November 14, 1958
PHILADELPHIA TRANSPORTATION COMPANY.
Appeal, No. 174, Oct. T., 1958, from order of Municipal Court of Philadelphia, Oct. T., 1954, No. 417, in case of Juan Bassenio Anderson v. Philadelphia Transportation Company. Order affirmed.
William H. Brown, III, with him Doris M. Harris, and Norris, Schmidt, Green, Harris & Higginbotham, for appellant.
Albert R. Subers, for appellee.
Before Rhodes, P.j., Hirt, Gunther, Wright, Woodside, Ervin, and Watkins, JJ.
[ 188 Pa. Super. Page 92]
OPINION BY WRIGHT, J.
On June 9, 1954, about 9:00 p.m. at the intersection of 41st and Spruce Streets in the City of Philadelphia, a Mercury sedan automobile owned and operated by Juan B. Anderson dropped into a trench which had been excavated by workmen of the Philadelphia Transportation Company for the purpose of replacing rails in the trolley tracks. Anderson instituted a trespass action against the Company for personal injuries and property damage. At the conclusion of the trial the jury returned a verdict for the plaintiff in the amount of $850.00. The defendant filed motions for judgment n.o.v. and for a new trial. The court en banc refused to enter judgment n.o.v. but granted a new trial on the ground that the verdict was against the weight of the evidence. Anderson has appealed.
The excavation in question, approximately two feet deep, was parallel to the trolley tracks in Spruce Street, running from 40th to 42nd Street in an east-west
[ 188 Pa. Super. Page 93]
direction. Appellant was traveling south on 41st Street. He testified that he was proceeding at a lawful speed, that the area was "heavily wooded", that he had a green traffic signal, and that he "saw no barriers, no warnings, no flares of any type". On the other hand, the Company produced three witnesses who testified that there were barricades and flares in 41st Street one block from the intersection, that there were flares along the street and at the intersection, and that the entire working area was illuminated by a string of powerful flood-lights. A cross-over wide enough for two cars to pass was provided for the convenience of local residents, but appellant's automobile apparently dropped off this cross-over.
The question involved on this appeal is whether the lower court abused its discretion in granting the Company's motion for a new trial. In Bellettiere v. Philadelphia, 367 Pa. 638, 81 A.2d 857, Mr. Justice (later Chief Justice) STERN outlined the relevant principles governing appeals of this nature in the following language: "In Class & Nachod Brewing Co. v. Giacobello, 277 Pa. 530, 121 A. 333, definite principles were formulated governing the scope of appellate review of an order granting a new trial; one of the rules there laid down (p. 538, A. p. 336) was that 'whenever the reason or reasons assigned involve the exercise of discretion, the order of the trial court will not be interfered with unless a palpable abuse of power appears'. This statement, at least in substance, has been reiterated and applied in a great number of subsequent cases in this court. We have also said that 'The presumption is that the trial court was justified in granting a new trial even when the reason given therefor is an insufficient reason unless the court expressly states that it is the only reason' ...Also that 'One of the least assailable grounds for the exercise of such power [to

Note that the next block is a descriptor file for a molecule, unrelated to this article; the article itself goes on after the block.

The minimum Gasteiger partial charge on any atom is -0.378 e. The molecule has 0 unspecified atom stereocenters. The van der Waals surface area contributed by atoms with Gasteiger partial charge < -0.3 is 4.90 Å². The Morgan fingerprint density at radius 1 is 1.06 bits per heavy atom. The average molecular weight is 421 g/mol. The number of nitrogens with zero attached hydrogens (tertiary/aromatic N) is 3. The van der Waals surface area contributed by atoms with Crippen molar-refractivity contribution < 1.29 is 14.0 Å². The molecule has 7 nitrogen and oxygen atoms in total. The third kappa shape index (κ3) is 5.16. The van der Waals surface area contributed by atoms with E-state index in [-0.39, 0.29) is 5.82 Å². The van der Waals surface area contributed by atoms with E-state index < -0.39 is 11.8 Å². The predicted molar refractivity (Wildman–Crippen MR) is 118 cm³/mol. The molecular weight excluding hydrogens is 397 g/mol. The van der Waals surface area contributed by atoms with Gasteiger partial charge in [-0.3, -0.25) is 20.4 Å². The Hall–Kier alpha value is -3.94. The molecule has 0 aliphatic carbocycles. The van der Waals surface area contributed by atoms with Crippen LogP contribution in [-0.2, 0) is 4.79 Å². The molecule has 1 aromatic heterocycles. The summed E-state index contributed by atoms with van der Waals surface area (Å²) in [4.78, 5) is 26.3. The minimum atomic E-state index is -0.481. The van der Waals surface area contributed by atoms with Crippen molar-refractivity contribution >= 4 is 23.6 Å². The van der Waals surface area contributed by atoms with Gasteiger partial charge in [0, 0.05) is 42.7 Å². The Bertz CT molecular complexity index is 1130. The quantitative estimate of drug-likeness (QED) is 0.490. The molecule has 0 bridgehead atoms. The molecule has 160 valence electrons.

[ 188 Pa. Super. Page 94]
grant a new trial] is the trial court's conclusion that the verdict was against the weight of the evidence and that the interests of justice therefore require that a new trial be awarded; especially in such a case is an appellate court reluctant to interfere:' Frank v. W.S. Losier & Co., Inc., 361 Pa. 272, 276, 277, 64 A.2d 829, 831".
Counsel for appellant concedes that an order granting a new trial "will not be ordinarily interfered with", but cites a number of cases*fn1 in support of his contention that the instant order was erroneous. We will not burden this opinion with a discussion of these cases seriatim. Suffice it to say that they do not control the present situation. In the case at bar, the weight of the evidence on the question of liability was clearly against the appellant. The only evidence he presented on that issue was his own testimony, and the lower court considered him "obviously unworthy of belief", and his case to be of an "untrustworthy nature". The opinion below contains the following pertinent statement: "The operation conducted by the defendant was of such extensive and public a nature that had the plaintiff exercised any degree of care at all he would have observed the work going on and would have realized that he should cross the intersection with caution".
[ 188 Pa. Super. Page 95]
The judicial remedy adopted by the lower court was to set aside the verdict and grant a new trial. See MacDonald v. P.R.R., 348 Pa. 558, 36 A.2d 492.In the absence of an abuse of discretion, an order granting a new trial on the ground that the verdict was against the weight of the evidence will not be disturbed on appeal: Lutz v. Force, 185 Pa. Superior Ct. 610, 139 A.2d 566. Our review of the record does not disclose an abuse of discretion, and we find no reason to interfere with the unanimous action of the court en banc.